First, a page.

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 Table of Contents  
Year : 2015  |  Volume : 2  |  Issue : 2  |  Page : 116-118

Candida tropicalis, an uncommon cause of pancreatic abscess: A case report

1 Department of Microbiology, M. S. Ramaiah Medical College, Bengaluru, Karnataka, India
2 Department of Microbiology, M. S. Ramaiah Medical College and Teaching Hospital, Bengaluru, Karnataka, India

Date of Web Publication31-Dec-2015

Correspondence Address:
Beena Hemanth
Department of Microbiology M. S. Ramaiah Medical College, MSR Nagar, MSRIT Post,
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Source of Support: None, Conflict of Interest: None

DOI: 10.4103/2349-4220.172894

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Candida is a ubiquitous fungus and can lead to various forms of infection like superficial, subcutaneous, and systemic-to-invasive infection. There are more than 20 species of Candida which can cause infection; of which, Candida albicans is the most common species. Candida can also cause deep-seated infection that can be due to hematogenous spread or through the direct introduction. Here, we report a rare case of pancreatic abscess in a 32-year-old male patient presenting with abdominal pain and fever. The pus aspirated from the abscess yielded the growth of Candida tropicalis and Pseudomonas aeruginosa. The patient was started on fluconazole and imipenem along with surgical necrosectomy. The patient recovered with subsidence of fever and abdominal pain.

Keywords: Candida tropicalis, pancreatic abscess, Pseudomonas aeruginosa

How to cite this article:
Hemanth B, Guchait P, Naithani N. Candida tropicalis, an uncommon cause of pancreatic abscess: A case report . Int J Adv Med Health Res 2015;2:116-8

How to cite this URL:
Hemanth B, Guchait P, Naithani N. Candida tropicalis, an uncommon cause of pancreatic abscess: A case report . Int J Adv Med Health Res [serial online] 2015 [cited 2021 Sep 26];2:116-8. Available from: https://www.ijamhrjournal.org/text.asp?2015/2/2/116/172894

  Introduction Top

Invasive fungal infections have recently emerged as one of the major causes of morbidity and mortality in immunocompromised people, and Candida species are the predominant fungi. [1] Occasionally, invasive candidiasis is also seen in immunocompetent host. Invasive candidiasis can manifest as an abscess in various organs in the form of deep-seated infections, and the organs affected are spleen, brain, lungs, liver, and occasionally pancreas. Pancreatic abscess is a localized infection with collection of pus and devitalized tissue in pancreas or around it. It is usually secondary to acute pancreatitis. [2] Pancreatic infections are mainly due to bacterial organism and may be polymicrobial, the origin being the gastrointestinal tract (GIT). Though uncommon, Candida can be a part of this polymicrobial infection or can be a cause by itself. Intra-abdominal candidal infection is common in patients who have undergone abdominal surgery or who are receiving peritoneal dialysis. They can cause diffuse infection with generalized peritonitis. [3],[4]

Among the few cases of pancreatic abscess caused by Candida, the most common species reported was Candida albicans, whereas Candida tropicalis and Candida krusei have been documented as a rare cause. [3] Hence, we report here a case of a 38-year-old male patient with pancreatic abscess who came with abdominal pain and fever. The pus aspirate sent for culture yielded the growth of C. tropicalis and Pseudomonas aeruginosa with a repeat sample also yielding the same isolate.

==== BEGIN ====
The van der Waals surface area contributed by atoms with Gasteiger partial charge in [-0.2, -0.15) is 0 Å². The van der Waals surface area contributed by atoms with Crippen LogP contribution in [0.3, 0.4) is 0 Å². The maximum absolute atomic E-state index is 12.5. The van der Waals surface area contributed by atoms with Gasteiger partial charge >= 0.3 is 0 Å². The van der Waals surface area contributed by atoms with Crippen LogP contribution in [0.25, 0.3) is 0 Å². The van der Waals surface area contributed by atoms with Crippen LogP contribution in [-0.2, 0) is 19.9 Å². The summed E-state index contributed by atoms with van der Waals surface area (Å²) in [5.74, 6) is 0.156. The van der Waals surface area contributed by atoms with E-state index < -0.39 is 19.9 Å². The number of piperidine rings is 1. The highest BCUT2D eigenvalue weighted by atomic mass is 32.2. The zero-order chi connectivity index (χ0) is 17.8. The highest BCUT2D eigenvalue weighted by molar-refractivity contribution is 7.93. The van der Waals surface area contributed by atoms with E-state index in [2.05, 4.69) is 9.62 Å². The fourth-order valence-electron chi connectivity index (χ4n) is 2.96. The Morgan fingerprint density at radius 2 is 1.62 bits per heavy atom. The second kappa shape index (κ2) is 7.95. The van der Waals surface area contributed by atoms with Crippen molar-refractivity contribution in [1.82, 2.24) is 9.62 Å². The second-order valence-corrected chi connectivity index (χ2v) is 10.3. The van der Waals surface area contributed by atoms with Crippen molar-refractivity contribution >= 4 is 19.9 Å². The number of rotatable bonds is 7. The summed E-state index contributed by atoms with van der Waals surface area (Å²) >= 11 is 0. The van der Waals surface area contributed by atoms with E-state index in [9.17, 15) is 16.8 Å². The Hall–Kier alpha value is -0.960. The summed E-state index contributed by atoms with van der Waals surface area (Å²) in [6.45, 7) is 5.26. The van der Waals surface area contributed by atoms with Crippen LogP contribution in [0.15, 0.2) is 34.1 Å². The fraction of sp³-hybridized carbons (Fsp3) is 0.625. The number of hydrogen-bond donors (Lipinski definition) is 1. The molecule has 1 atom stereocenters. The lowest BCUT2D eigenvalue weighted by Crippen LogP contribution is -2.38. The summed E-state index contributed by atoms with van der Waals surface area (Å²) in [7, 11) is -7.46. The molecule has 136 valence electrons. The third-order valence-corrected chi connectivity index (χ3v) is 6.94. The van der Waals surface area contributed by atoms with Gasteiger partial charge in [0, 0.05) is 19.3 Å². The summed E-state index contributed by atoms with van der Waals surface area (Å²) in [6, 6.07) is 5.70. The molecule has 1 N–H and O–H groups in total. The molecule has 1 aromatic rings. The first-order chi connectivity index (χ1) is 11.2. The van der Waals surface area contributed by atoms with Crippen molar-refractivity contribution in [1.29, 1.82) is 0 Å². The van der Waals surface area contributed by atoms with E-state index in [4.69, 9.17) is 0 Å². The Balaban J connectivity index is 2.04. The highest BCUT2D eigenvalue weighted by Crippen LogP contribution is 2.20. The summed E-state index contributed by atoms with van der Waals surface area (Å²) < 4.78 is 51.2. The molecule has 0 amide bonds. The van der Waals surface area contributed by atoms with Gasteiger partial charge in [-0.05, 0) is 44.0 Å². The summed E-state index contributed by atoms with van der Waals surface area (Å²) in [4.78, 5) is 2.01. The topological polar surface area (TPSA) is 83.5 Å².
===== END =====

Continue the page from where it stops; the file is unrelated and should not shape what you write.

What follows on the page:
Case Report Top

A 38-year-old male patient came with abdominal pain and fever since 10 days. He was a known alcoholic and a diabetic. The patient was put on total parenteral nutrition and initially managed conservatively with intravenous (IV) cefuroxime. The patient was not relieved of the symptoms, so an ultrasonography (USG) guided pigtail catheter insertion was done. The USG showed the presence of minimal ascites, features of pancreatitis, and peripancreatic collection. A computed tomography (CT) scan of the abdomen showed enlarged pancreas, inflammatory changes, and necrosis around the pancreas [Figure 1]. A diagnosis of necrotizing pancreatitis was made, and pancreatic necrosectomy was performed. Pus was aspirated under CT guidance and sent to microbiology laboratory for culture and sensitivity. The patient continued to have spikes of fever and diffuse abdominal pain, so an exploratory laparotomy was done. The patient was started on fluconazole based on the preliminary report.
Figure 1: Computed tomography scan of the abdomen and pelvis

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The blood investigation revealed the following values: Blood pressure-110/80 mmHg, pulse rate-100/min, hemoglobin-13.5 g/dL, total leucocyte count-22,600/mm 3 , aspartate aminotransferase-56 IU/mL (normal-30 IU/mL), alanine transaminase-74 IU/mL (normal-30 IU/mL), fasting blood sugar-186 mg/dL (normal 70-110 mg/dL), HbA1c-8.3% (normal <6%), serum creatinine-1.01 mg/dL (normal 0.7-1.2 mg/dL), sodium-136 mEq/L (normal 136-145 mEq/L), and potassium-4.8 mEq/L (normal 3.5-5.3 mEq/L). Patient was nonreactive for human immunodeficiency virus, hepatitis C virus, and hepatitis B surface antigen. No abnormality was seen in central nervous system, respiratory system, or cardiovascular system.

Gram-stain of the pus showed plenty of white blood cells, Gram-negative bacilli and Gram-positive yeast-like cells with pseudohyphae [Figure 2]. Potassium hydroxide wet mount showed the presence of yeast cells with pseudohyphae. No acid-fast bacilli were seen on Ziehl-Neelsen stain.
Figure 2: Gram-stain showing Gram-positive yeast like cells with pseudohyphae

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The pus was inoculated on blood agar (BA), MacConkey agar, Thioglycollate media, Sabouraud's dextrose agar (SDA) with and without antibiotics, and incubated at 37΀C. After 24 h, tiny, cream-colored, yeasty colonies on SDA and BA were seen. The Gram-stain of these colonies showed oval yeast-like cells. P. aeruginosa was isolated from MacConkey and BA. Thioglycollate media did not yield any anaerobic organism.